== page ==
CPP updates responsible investing policy

By Doug Watt | October 20, 2005 | Last updated on October 20, 2005
3 min read

The CPP, which has been steadfast in its opposition to adopting socially responsible investing principles, has had a change of heart, announcing that it will consider environmental, social and governance factors as part of its investment process.

In an updated responsible investing policy released on Thursday, the CPP investment board (CPPIB) said that while in the past it has focused on disclosure and corporate governance, it will now expand that mandate to include other factors that affect long-term investment performance.

“The CPPIB is pursuing its goal of encouraging corporate conduct that enhances long-term financial performance through a policy of engagement,” the new policy reads. “This reflects the current thinking among leaders in the field of responsible investing that active shareholder engagement is preferential to screening stocks.”

“We believe that engagement is a more effective approach through which shareholders can best effect positive change and enhance long-term financial performance. Moreover, we believe engagement is consistent with our mandate and highly complementary to our investment objective to maximize investment returns without undue risk.”

Social investment advocates are welcoming the CPP’s new policy. “It’s a step in the right direction,” says Eugene Ellmen, executive director of the Social Investment Organization. “I think the biggest difference is that they are pledging to engage with companies on environmental social and governance issues and that’s a major departure from what they have done in the past.”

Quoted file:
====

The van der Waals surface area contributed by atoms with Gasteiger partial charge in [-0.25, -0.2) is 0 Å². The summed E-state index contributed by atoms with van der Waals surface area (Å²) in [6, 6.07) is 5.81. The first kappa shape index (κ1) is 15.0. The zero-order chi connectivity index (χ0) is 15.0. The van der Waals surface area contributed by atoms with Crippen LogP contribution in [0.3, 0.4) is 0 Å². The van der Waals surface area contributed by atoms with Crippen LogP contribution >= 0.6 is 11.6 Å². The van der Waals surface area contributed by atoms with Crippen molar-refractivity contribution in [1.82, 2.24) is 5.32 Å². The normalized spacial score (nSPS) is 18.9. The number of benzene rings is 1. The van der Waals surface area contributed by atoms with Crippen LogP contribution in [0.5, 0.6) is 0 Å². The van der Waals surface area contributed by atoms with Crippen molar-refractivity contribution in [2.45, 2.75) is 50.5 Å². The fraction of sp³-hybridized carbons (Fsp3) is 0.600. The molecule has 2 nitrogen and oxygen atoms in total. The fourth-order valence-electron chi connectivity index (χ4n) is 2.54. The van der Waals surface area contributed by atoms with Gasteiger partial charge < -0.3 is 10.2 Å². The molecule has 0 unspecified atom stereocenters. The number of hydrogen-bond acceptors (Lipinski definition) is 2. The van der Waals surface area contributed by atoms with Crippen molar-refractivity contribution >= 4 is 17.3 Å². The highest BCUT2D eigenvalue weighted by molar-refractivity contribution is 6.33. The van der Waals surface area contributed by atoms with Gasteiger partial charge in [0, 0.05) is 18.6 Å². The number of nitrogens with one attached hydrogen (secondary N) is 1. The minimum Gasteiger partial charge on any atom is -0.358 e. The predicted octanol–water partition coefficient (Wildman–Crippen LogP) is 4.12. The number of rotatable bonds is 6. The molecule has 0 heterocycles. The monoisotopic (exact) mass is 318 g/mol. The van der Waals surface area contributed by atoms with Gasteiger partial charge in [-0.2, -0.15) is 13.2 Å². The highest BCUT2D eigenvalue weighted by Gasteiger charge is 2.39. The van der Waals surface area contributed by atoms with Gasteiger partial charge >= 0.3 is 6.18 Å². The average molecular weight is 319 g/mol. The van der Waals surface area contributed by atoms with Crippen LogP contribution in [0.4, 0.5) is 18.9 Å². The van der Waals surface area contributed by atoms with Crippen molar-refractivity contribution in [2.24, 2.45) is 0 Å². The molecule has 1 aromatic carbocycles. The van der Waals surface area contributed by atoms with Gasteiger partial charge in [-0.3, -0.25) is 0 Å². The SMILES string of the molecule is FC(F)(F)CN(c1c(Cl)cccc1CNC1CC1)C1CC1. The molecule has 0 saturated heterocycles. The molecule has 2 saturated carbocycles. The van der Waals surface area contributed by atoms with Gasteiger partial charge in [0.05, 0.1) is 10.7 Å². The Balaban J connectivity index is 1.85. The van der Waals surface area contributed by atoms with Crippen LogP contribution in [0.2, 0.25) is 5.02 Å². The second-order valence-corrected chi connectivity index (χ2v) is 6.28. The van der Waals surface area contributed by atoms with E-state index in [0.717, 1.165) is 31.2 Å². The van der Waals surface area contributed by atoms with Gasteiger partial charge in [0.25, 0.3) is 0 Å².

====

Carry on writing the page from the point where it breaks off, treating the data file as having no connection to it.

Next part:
The board remains opposed to implementing a screening process, arguing that such “artificial” constraints decrease returns and increase returns over time. Ellmen says he has no problem with the CPPIB’s position on screening.

“Obviously the SRI community does screen out certain sectors, but we understand that it’s virtually impossible for the CPPIB to do that because most of their equities are held in a passive portfolio. They’re one of the largest investment funds in Canada and to start picking and choosing sectors would be a major change, so we don’t disagree with that.”

“But they do say that they want to look at how social and environmental issues affect risk and return and we want to work with them on that.”

The CPP’s new engagement policy could include supporting and conducting research into the long-term financial impact of environmental, social and governance factors, supporting shareholder resolutions that encourage the disclosure of such factors and voting proxies in support of the board’s principles.

In addition, the board says it will consider engaging management and corporate boards of firms on specific issues.

“In some cases, where there’s a company that has a particularly egregious issue, they’re saying they will sit down with that company and work things out. We certainly welcome that too, that’s a long-standing strategy within the social investment community,” says Ellmen.

And Ellmen predicts the CPPIB’s new policy could have implications across the pension sector. “The Caisse implemented an SRI policy last year and with the CPPIB now doing the same thing, this is going to set a trend.”

Filed by Doug Watt, Advisor.ca, doug.watt@advisor.rogers.com


Doug Watt